While I've been getting more energy credits to spend over time and things are beginning to cost less, I still have to be extremely careful how I structure my day so that I can accomplish all the tasks that are the most important to complete. At this point you may be asking how this is different than everybody else. A fair question. A few short months ago I could only have a maximum of 5 important things to accomplish on my list. There were days that my list was simply to feed animals, walk dog, make dinner, train client(s), clean horse stalls. A year ago my list looked like: train clients, attend a networking event, run errands, clean house, walk dog, ride horse, clean stalls, feed animals, help mother, answer emails and phone calls, cook dinner, go out with friends. Today the list is a longer but nowhere near what it was a year ago.

A list of a few of the activities that I used to enjoy that I’ve discovered that I can’t do yet and have no idea if I’ll ever be able to do again include biking, golfing, softball and jogging. I’m taking the healing process one day at a time, trying my best not to focus on what I can’t do but on what I CAN do. I do my best to focus on the fact that 8 months ago a 3.5 mile walk took me over an hour and a half and today it only takes me 45 minutes. Looking at what I could do a year ago versus what I can do today isn’t helpful and is really frustrating.

A great TED talk by Jane McGonigal had me in tears because she was able to articulate the frustration that comes with a TBI as well as sharing a game she created to help make life better for those of us facing a health challenge.  While I have heard quite a lot about Post Traumatic Stress during Jane's TED talk I learned about something called Post Traumatic Growth. Until I watched her talk I'd never heard of such a thing!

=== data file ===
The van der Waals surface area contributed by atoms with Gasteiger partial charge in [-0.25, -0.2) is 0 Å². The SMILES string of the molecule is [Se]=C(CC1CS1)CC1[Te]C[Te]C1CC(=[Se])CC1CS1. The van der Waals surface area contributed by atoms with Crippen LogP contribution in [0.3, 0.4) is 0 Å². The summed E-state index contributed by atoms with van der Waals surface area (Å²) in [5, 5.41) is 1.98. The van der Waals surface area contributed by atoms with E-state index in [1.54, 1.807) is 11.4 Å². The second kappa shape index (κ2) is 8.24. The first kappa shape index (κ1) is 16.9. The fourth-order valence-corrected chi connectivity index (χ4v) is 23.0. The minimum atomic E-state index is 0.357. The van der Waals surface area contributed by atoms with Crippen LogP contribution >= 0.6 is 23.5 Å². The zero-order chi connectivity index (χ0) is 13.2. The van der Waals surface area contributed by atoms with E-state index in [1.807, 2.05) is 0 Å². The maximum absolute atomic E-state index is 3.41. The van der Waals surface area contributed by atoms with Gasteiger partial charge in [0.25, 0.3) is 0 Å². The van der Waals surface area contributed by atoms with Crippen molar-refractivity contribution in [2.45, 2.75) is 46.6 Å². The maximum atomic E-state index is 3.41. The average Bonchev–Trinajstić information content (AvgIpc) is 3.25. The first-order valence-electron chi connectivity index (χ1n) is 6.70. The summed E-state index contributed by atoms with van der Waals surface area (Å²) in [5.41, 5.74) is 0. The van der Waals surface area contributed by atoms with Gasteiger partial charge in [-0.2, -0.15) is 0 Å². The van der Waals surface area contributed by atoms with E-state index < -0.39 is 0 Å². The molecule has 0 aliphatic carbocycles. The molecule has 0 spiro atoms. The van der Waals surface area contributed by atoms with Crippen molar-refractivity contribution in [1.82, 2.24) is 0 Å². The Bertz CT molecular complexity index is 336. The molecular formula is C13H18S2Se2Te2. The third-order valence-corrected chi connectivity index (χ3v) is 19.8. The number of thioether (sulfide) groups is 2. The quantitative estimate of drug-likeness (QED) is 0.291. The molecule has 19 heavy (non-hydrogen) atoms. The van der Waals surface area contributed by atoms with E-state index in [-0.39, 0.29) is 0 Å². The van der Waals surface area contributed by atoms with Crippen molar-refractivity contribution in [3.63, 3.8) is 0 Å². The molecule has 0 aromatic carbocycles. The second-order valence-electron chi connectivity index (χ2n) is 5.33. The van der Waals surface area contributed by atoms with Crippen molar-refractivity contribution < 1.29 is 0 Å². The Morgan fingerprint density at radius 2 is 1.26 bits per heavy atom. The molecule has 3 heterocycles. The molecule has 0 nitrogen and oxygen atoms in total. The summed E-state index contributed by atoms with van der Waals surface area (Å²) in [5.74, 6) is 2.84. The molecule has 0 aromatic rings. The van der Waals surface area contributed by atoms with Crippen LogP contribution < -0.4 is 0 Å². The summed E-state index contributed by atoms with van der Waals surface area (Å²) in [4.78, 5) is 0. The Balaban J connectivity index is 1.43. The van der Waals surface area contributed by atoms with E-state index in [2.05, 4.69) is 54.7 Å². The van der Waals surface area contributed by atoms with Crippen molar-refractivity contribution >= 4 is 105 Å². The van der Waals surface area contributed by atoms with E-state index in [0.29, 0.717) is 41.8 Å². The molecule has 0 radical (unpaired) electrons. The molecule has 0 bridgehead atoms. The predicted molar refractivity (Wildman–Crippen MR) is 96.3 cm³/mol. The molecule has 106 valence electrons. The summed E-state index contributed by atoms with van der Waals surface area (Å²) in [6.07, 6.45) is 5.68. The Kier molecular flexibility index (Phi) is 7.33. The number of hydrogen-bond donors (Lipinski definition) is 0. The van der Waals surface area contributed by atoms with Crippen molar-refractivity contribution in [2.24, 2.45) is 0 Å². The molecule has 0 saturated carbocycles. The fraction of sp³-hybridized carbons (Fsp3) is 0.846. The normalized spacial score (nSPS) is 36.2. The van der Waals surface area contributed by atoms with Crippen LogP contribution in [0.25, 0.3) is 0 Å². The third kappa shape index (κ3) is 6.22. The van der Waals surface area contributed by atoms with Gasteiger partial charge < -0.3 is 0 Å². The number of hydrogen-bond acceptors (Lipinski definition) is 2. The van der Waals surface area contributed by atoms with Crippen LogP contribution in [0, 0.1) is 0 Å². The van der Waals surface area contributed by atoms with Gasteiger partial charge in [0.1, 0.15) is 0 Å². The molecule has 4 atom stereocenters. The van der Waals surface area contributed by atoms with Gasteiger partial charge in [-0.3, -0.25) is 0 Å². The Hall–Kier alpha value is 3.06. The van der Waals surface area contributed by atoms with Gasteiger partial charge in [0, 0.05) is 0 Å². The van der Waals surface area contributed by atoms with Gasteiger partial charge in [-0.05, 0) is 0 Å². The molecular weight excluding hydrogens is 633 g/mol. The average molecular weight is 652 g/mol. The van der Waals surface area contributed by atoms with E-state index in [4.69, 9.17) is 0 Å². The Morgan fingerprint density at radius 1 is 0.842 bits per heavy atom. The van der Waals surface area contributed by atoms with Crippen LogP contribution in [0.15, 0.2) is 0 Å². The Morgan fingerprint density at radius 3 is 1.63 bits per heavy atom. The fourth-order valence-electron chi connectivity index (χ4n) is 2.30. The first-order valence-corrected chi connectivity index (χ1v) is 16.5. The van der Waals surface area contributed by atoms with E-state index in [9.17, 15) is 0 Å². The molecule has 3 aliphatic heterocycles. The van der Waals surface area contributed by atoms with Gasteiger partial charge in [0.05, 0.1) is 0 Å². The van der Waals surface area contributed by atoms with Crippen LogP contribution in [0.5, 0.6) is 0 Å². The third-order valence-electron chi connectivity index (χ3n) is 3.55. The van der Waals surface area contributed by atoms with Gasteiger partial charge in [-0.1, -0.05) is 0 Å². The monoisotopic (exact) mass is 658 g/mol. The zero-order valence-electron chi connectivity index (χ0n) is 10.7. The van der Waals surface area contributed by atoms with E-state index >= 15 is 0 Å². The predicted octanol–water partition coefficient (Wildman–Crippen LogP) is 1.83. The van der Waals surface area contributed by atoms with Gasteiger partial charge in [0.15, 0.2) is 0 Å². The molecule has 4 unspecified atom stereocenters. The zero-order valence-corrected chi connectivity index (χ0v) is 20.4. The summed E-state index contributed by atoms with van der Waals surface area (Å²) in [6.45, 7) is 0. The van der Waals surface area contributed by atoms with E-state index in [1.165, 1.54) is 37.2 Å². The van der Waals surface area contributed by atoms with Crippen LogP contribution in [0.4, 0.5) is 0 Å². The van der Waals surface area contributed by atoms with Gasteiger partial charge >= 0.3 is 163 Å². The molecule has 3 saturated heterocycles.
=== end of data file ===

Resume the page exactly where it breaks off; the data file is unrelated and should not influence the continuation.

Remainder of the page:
This huge shift in energy has resulted in my reprioritizing what’s important and how to best use my time. For example if I attend a networking event that’s all that I plan on accomplishing for the day because it is so draining for me energetically. Things I used to get all fuzzed up over no longer phase me because I simply can’t afford the cost energetically any more. This is part of the experience of Post Traumatic Growth. Reprioritizing what’s important in life. I’ve also been blessed with deepening my compassion and understanding for those who are deconditioned. It’s HARD to make the choice to get up and get moving. Its HARD not to get discouraged because it is such a challenge to move. I know the rewards that wait for me on the other side of my effort because of all the years I competed and all of the fitness challenges I completed. There have been times over these past 10 months that it’s been so hard that I almost gave up. Those who have never been active or competitive don’t know what’s on the other side of the effort, they just have to trust and believe that it will get better. That’s a pretty tall order for anyone.

While it’s been pretty frustrating and continues to be I’m extremely grateful that I’m merely inconvenienced because had I not been wearing my helmet I would no longer be here.  Yes indeed, this past year has seen some pretty big changes for me and my family.  I do know that I'm not alone when it comes to experiencing changes in my life. Many other people have experienced some big changes this past year too. While change isn't always easy it is a natural part of life.  The ups, the downs and the sideways events are what go into creating this thing we call life.

In the end, for me, it’s how I learn to navigate the changes that happen as well as learning and growing from the different experiences that determine the overall quality of life.  I can focus on being discouraged, depressed, angry and just want to quit OR I can choose to feel my sadness, express my frustration in a healthy way, look for and embrace the learning being offered and stand in gratitude for all I am blessed with. The choice is entirely mine as it is for you as well.

Here's to change, growth and gratitude. 

Love Jennifer